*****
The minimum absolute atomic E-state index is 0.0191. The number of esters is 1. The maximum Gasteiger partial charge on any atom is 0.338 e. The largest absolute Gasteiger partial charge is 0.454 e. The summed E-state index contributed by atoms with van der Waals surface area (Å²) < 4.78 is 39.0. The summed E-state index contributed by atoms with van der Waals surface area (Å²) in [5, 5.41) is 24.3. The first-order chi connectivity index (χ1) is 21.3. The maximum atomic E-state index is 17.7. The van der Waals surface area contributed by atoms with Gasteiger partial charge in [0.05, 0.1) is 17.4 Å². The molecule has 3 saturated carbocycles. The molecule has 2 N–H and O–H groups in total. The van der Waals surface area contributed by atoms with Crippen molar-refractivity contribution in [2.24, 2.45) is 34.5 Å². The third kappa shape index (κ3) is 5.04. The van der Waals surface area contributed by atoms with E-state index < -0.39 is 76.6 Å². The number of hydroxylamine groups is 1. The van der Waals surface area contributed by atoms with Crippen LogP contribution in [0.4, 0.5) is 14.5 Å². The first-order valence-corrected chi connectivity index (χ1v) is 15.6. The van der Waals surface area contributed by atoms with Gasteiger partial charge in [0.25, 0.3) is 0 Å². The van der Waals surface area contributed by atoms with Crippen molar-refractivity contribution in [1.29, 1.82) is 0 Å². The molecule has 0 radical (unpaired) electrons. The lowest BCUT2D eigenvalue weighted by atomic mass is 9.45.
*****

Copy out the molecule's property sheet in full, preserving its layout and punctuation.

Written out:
The minimum absolute atomic E-state index is 0.0191. The number of esters is 1. The maximum Gasteiger partial charge on any atom is 0.338 e. The largest absolute Gasteiger partial charge is 0.454 e. The summed E-state index contributed by atoms with van der Waals surface area (Å²) < 4.78 is 39.0. The summed E-state index contributed by atoms with van der Waals surface area (Å²) in [5, 5.41) is 24.3. The first-order chi connectivity index (χ1) is 21.3. The maximum atomic E-state index is 17.7. The van der Waals surface area contributed by atoms with Gasteiger partial charge in [0.05, 0.1) is 17.4 Å². The molecule has 3 saturated carbocycles. The molecule has 2 N–H and O–H groups in total. The van der Waals surface area contributed by atoms with Crippen molar-refractivity contribution in [2.24, 2.45) is 34.5 Å². The third kappa shape index (κ3) is 5.04. The van der Waals surface area contributed by atoms with E-state index < -0.39 is 76.6 Å². The number of hydroxylamine groups is 1. The van der Waals surface area contributed by atoms with Crippen LogP contribution in [0.4, 0.5) is 14.5 Å². The first-order valence-corrected chi connectivity index (χ1v) is 15.6. The van der Waals surface area contributed by atoms with Gasteiger partial charge in [0.25, 0.3) is 0 Å². The van der Waals surface area contributed by atoms with Crippen molar-refractivity contribution in [1.29, 1.82) is 0 Å². The molecule has 0 radical (unpaired) electrons. The lowest BCUT2D eigenvalue weighted by atomic mass is 9.45.